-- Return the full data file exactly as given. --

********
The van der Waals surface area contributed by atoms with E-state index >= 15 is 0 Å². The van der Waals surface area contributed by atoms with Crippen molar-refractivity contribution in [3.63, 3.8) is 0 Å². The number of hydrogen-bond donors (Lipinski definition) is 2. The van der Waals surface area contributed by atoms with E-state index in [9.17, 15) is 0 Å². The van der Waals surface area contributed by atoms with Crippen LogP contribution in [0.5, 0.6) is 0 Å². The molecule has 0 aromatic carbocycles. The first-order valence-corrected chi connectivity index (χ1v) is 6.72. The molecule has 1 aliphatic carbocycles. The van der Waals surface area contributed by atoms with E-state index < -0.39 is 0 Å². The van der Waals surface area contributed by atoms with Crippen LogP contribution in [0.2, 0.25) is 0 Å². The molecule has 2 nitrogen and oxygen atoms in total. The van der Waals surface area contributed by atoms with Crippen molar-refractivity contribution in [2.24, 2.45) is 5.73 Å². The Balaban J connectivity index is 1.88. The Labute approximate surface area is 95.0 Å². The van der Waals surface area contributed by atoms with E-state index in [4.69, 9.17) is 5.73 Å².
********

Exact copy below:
The van der Waals surface area contributed by atoms with E-state index >= 15 is 0 Å². The van der Waals surface area contributed by atoms with Crippen molar-refractivity contribution in [3.63, 3.8) is 0 Å². The number of hydrogen-bond donors (Lipinski definition) is 2. The van der Waals surface area contributed by atoms with E-state index in [9.17, 15) is 0 Å². The van der Waals surface area contributed by atoms with Crippen LogP contribution in [0.5, 0.6) is 0 Å². The molecule has 0 aromatic carbocycles. The first-order valence-corrected chi connectivity index (χ1v) is 6.72. The molecule has 1 aliphatic carbocycles. The van der Waals surface area contributed by atoms with E-state index < -0.39 is 0 Å². The van der Waals surface area contributed by atoms with Crippen LogP contribution in [0.2, 0.25) is 0 Å². The molecule has 2 nitrogen and oxygen atoms in total. The van der Waals surface area contributed by atoms with Crippen molar-refractivity contribution in [2.24, 2.45) is 5.73 Å². The Balaban J connectivity index is 1.88. The Labute approximate surface area is 95.0 Å². The van der Waals surface area contributed by atoms with E-state index in [4.69, 9.17) is 5.73 Å².